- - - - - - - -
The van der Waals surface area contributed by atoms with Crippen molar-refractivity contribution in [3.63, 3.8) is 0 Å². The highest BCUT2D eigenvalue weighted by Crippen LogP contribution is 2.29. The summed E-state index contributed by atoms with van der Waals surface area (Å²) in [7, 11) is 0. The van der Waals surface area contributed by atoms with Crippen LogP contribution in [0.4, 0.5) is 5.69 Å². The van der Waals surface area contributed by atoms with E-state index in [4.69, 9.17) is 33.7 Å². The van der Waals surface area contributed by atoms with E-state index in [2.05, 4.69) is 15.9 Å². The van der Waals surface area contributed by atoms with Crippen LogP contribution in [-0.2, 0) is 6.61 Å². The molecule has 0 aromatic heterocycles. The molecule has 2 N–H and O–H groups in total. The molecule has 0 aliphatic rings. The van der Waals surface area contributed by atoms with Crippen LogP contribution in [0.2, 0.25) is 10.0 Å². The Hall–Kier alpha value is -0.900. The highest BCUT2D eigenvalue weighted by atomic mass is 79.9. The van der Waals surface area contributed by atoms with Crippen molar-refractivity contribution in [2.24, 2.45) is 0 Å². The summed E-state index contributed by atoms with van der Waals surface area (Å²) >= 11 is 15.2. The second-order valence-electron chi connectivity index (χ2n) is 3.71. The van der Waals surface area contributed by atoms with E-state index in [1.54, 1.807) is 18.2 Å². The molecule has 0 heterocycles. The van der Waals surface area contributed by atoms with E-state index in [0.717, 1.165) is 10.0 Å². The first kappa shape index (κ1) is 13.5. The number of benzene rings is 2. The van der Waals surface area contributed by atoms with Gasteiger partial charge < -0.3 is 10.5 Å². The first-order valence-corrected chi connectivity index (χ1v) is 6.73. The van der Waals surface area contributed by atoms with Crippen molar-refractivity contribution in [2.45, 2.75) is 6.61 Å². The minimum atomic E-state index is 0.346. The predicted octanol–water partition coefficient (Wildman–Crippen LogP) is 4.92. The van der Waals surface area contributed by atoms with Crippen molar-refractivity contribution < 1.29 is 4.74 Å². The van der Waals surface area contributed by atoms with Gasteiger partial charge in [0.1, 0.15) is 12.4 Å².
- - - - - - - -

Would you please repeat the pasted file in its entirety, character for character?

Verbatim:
The van der Waals surface area contributed by atoms with Crippen molar-refractivity contribution in [3.63, 3.8) is 0 Å². The highest BCUT2D eigenvalue weighted by Crippen LogP contribution is 2.29. The summed E-state index contributed by atoms with van der Waals surface area (Å²) in [7, 11) is 0. The van der Waals surface area contributed by atoms with Crippen LogP contribution in [0.4, 0.5) is 5.69 Å². The van der Waals surface area contributed by atoms with E-state index in [4.69, 9.17) is 33.7 Å². The van der Waals surface area contributed by atoms with E-state index in [2.05, 4.69) is 15.9 Å². The van der Waals surface area contributed by atoms with Crippen LogP contribution in [-0.2, 0) is 6.61 Å². The molecule has 0 aromatic heterocycles. The molecule has 2 N–H and O–H groups in total. The molecule has 0 aliphatic rings. The van der Waals surface area contributed by atoms with Crippen LogP contribution in [0.2, 0.25) is 10.0 Å². The Hall–Kier alpha value is -0.900. The highest BCUT2D eigenvalue weighted by atomic mass is 79.9. The van der Waals surface area contributed by atoms with Crippen molar-refractivity contribution in [2.24, 2.45) is 0 Å². The summed E-state index contributed by atoms with van der Waals surface area (Å²) >= 11 is 15.2. The second-order valence-electron chi connectivity index (χ2n) is 3.71. The van der Waals surface area contributed by atoms with E-state index in [1.54, 1.807) is 18.2 Å². The molecule has 0 heterocycles. The van der Waals surface area contributed by atoms with E-state index in [0.717, 1.165) is 10.0 Å². The first kappa shape index (κ1) is 13.5. The number of benzene rings is 2. The van der Waals surface area contributed by atoms with Gasteiger partial charge < -0.3 is 10.5 Å². The first-order valence-corrected chi connectivity index (χ1v) is 6.73. The van der Waals surface area contributed by atoms with Crippen molar-refractivity contribution in [2.45, 2.75) is 6.61 Å². The minimum atomic E-state index is 0.346. The predicted octanol–water partition coefficient (Wildman–Crippen LogP) is 4.92. The van der Waals surface area contributed by atoms with Crippen molar-refractivity contribution < 1.29 is 4.74 Å². The van der Waals surface area contributed by atoms with Gasteiger partial charge in [0.1, 0.15) is 12.4 Å².